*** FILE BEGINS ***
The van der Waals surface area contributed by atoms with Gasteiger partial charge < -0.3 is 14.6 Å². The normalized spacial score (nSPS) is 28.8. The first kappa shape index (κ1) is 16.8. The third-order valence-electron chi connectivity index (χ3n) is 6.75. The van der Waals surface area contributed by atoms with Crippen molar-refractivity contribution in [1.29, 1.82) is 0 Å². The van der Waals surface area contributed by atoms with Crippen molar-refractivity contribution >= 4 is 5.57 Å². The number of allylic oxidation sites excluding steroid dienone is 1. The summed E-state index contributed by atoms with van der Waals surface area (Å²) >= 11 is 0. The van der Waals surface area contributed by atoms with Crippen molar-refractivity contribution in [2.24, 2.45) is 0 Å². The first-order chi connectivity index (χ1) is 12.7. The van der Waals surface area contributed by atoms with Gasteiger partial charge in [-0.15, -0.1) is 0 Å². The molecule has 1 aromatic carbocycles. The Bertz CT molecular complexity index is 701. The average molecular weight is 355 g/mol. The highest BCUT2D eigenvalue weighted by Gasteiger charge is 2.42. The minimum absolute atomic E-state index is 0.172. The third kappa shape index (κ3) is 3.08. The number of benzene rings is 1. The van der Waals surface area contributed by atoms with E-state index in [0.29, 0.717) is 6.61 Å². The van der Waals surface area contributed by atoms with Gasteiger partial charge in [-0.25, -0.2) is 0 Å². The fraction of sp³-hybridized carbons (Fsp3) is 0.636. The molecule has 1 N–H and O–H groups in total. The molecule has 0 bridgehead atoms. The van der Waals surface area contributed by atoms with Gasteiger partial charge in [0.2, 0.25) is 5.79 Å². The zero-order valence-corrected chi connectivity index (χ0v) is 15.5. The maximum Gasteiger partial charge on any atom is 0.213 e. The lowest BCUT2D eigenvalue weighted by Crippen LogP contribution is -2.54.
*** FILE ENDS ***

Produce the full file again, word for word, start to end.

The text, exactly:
The van der Waals surface area contributed by atoms with Gasteiger partial charge < -0.3 is 14.6 Å². The normalized spacial score (nSPS) is 28.8. The first kappa shape index (κ1) is 16.8. The third-order valence-electron chi connectivity index (χ3n) is 6.75. The van der Waals surface area contributed by atoms with Crippen molar-refractivity contribution in [1.29, 1.82) is 0 Å². The van der Waals surface area contributed by atoms with Crippen molar-refractivity contribution >= 4 is 5.57 Å². The number of allylic oxidation sites excluding steroid dienone is 1. The summed E-state index contributed by atoms with van der Waals surface area (Å²) >= 11 is 0. The van der Waals surface area contributed by atoms with Crippen molar-refractivity contribution in [2.24, 2.45) is 0 Å². The first-order chi connectivity index (χ1) is 12.7. The van der Waals surface area contributed by atoms with Gasteiger partial charge in [-0.15, -0.1) is 0 Å². The molecule has 1 aromatic carbocycles. The Bertz CT molecular complexity index is 701. The average molecular weight is 355 g/mol. The highest BCUT2D eigenvalue weighted by Gasteiger charge is 2.42. The minimum absolute atomic E-state index is 0.172. The third kappa shape index (κ3) is 3.08. The number of benzene rings is 1. The van der Waals surface area contributed by atoms with E-state index in [0.29, 0.717) is 6.61 Å². The van der Waals surface area contributed by atoms with Gasteiger partial charge in [-0.25, -0.2) is 0 Å². The fraction of sp³-hybridized carbons (Fsp3) is 0.636. The molecule has 1 N–H and O–H groups in total. The molecule has 0 bridgehead atoms. The van der Waals surface area contributed by atoms with Gasteiger partial charge in [0.2, 0.25) is 5.79 Å². The zero-order valence-corrected chi connectivity index (χ0v) is 15.5. The maximum Gasteiger partial charge on any atom is 0.213 e. The lowest BCUT2D eigenvalue weighted by Crippen LogP contribution is -2.54.